It might not quite be time to switch your heat pump from heating mode to cooling just yet, but that’s just around the corner. And when that time does come, you will want to easily adjust your heat pump right? This way it can cool your home as powerfully as it heated your home this past winter.
Well, we cannot guarantee that your heat pump will work flawlessly if you’ve skipped professional maintenance–which should be scheduled twice a year for a year-round heat pump system. Nor can we guarantee this for an aging heat pump system. If you skipped maintenance or haven’t had your system serviced in the past year, then that lukewarm air coming from your heat pump might continue when you try to switch the system over to cooling mode.
What happens then? Read on to find out!
You Might Be Dealing with a Fairly Basic Issue
The first step to take if you do, in fact, find that your heat pump won’t switch modes is… don’t panic!
We want you to check to make sure that your thermostat is correctly set. We don’t just mean check that it is in cooling mode, but also check that you don’t accidentally have a pre-programmed setting that might be interfering with system functionality.
The next thing you should check is to see that there’s a fresh air filter in the heat pump. A clogged-up air filter leftover from the cooler months will restrict airflow and can make it seem like you’re not getting cool enough air when in reality you’re probably just not getting very powerful air.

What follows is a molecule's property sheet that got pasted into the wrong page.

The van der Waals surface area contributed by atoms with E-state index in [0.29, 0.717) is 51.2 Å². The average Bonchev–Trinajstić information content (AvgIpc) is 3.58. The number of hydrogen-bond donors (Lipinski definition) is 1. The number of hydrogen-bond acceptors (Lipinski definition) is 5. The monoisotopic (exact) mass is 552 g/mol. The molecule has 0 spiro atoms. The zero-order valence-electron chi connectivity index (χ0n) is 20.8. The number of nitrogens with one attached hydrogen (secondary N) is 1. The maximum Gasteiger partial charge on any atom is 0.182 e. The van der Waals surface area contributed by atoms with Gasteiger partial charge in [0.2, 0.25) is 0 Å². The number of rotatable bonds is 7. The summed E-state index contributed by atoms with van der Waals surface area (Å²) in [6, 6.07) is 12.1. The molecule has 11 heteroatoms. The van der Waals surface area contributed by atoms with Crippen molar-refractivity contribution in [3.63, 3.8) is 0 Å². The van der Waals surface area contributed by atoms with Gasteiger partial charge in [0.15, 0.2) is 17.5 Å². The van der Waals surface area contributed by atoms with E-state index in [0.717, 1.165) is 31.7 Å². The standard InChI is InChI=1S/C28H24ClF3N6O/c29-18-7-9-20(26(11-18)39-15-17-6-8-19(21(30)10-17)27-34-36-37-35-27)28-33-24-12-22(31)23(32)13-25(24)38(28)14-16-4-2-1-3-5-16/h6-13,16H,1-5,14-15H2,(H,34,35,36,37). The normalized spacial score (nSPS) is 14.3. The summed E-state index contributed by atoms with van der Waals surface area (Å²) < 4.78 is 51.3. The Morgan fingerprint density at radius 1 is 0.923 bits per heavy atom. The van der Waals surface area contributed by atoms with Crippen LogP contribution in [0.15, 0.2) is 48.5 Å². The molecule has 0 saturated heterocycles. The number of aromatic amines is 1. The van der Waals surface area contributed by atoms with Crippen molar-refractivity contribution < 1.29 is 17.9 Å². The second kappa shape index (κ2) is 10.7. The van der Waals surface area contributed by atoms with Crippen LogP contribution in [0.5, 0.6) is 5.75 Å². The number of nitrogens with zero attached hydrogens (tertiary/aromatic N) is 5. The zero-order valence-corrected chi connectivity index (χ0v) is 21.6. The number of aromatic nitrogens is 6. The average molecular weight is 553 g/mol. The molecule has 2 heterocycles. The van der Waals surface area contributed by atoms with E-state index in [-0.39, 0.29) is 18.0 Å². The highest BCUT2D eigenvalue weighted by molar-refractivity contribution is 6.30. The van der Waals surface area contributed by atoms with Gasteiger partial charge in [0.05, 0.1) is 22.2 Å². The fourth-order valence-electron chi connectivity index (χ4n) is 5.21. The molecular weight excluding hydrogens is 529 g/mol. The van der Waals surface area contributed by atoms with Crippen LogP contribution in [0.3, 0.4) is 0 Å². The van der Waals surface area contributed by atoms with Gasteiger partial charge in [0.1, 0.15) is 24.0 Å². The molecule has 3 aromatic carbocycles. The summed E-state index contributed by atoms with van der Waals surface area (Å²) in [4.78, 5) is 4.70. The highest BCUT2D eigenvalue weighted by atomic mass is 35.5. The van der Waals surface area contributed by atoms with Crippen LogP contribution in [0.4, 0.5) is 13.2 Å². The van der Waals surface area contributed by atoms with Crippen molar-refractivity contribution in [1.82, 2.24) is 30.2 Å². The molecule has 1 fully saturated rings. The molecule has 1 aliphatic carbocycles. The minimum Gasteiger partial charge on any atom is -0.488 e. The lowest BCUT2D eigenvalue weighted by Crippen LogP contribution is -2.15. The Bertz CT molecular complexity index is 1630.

You should be changing or cleaning (if it’s permanent) your air filter every 1-3 months during periods of system use–which with a heat pump in our area is pretty much year-round!
Or, The Problem Could Be More Serious
If your heat pump system is actually malfunctioning, there are a few potential reasons why. The most likely culprit is that you have a broken reversing valve.
The reversing valve is a vital component in a heat pump since this is what allows the system to function as both a cooling and a heating system. As refrigerant exits the compressor, it flows through this valve, which controls whether the hot, high-pressured chemical blend moves first to the outdoor coil, or to the indoor coil. This direction determines whether the heat pump will function in heating mode or in cooling mode.
As you can imagine, if the valve gets stuck during any part of this process, the heat pump will also get stuck, in whatever mode it was in. Our professionally trained technicians may repair the reversing valve but, in many cases, it’s more beneficial to have the valve replaced with a new one altogether.
One last possibility is that the mechanical components of the heat pump are working just fine, however for some reason the reversing valve isn’t getting any signal from the thermostat. This loss of connection means that no matter what the thermostat says, the electrical signal that tells the valve to shift positions won’t activate.
No matter the problem, our technicians can resolve it!